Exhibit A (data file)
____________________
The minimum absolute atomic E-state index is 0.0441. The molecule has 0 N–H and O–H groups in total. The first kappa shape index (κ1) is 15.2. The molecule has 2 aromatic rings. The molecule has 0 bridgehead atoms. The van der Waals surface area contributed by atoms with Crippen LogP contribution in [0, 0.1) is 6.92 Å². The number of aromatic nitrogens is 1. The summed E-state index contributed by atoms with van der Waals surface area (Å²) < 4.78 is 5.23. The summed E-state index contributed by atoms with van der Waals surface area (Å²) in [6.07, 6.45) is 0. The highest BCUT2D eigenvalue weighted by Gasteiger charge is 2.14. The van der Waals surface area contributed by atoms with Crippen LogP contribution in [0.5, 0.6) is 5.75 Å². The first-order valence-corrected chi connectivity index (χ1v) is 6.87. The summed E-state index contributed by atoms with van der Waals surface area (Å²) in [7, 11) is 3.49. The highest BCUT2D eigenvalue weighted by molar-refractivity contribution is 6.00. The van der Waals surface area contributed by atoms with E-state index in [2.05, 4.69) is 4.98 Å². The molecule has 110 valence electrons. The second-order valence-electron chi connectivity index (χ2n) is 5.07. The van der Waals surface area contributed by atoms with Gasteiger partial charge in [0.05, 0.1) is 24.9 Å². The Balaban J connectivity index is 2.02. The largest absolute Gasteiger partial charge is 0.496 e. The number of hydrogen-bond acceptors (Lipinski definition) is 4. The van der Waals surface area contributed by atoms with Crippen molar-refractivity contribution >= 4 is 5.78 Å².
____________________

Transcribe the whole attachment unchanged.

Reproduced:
The minimum absolute atomic E-state index is 0.0441. The molecule has 0 N–H and O–H groups in total. The first kappa shape index (κ1) is 15.2. The molecule has 2 aromatic rings. The molecule has 0 bridgehead atoms. The van der Waals surface area contributed by atoms with Crippen LogP contribution in [0, 0.1) is 6.92 Å². The number of aromatic nitrogens is 1. The summed E-state index contributed by atoms with van der Waals surface area (Å²) < 4.78 is 5.23. The summed E-state index contributed by atoms with van der Waals surface area (Å²) in [6.07, 6.45) is 0. The highest BCUT2D eigenvalue weighted by Gasteiger charge is 2.14. The van der Waals surface area contributed by atoms with Crippen LogP contribution in [0.5, 0.6) is 5.75 Å². The first-order valence-corrected chi connectivity index (χ1v) is 6.87. The summed E-state index contributed by atoms with van der Waals surface area (Å²) in [7, 11) is 3.49. The highest BCUT2D eigenvalue weighted by molar-refractivity contribution is 6.00. The van der Waals surface area contributed by atoms with E-state index in [2.05, 4.69) is 4.98 Å². The molecule has 110 valence electrons. The second-order valence-electron chi connectivity index (χ2n) is 5.07. The van der Waals surface area contributed by atoms with Gasteiger partial charge in [0.05, 0.1) is 24.9 Å². The Balaban J connectivity index is 2.02. The largest absolute Gasteiger partial charge is 0.496 e. The number of hydrogen-bond acceptors (Lipinski definition) is 4. The van der Waals surface area contributed by atoms with Crippen molar-refractivity contribution >= 4 is 5.78 Å².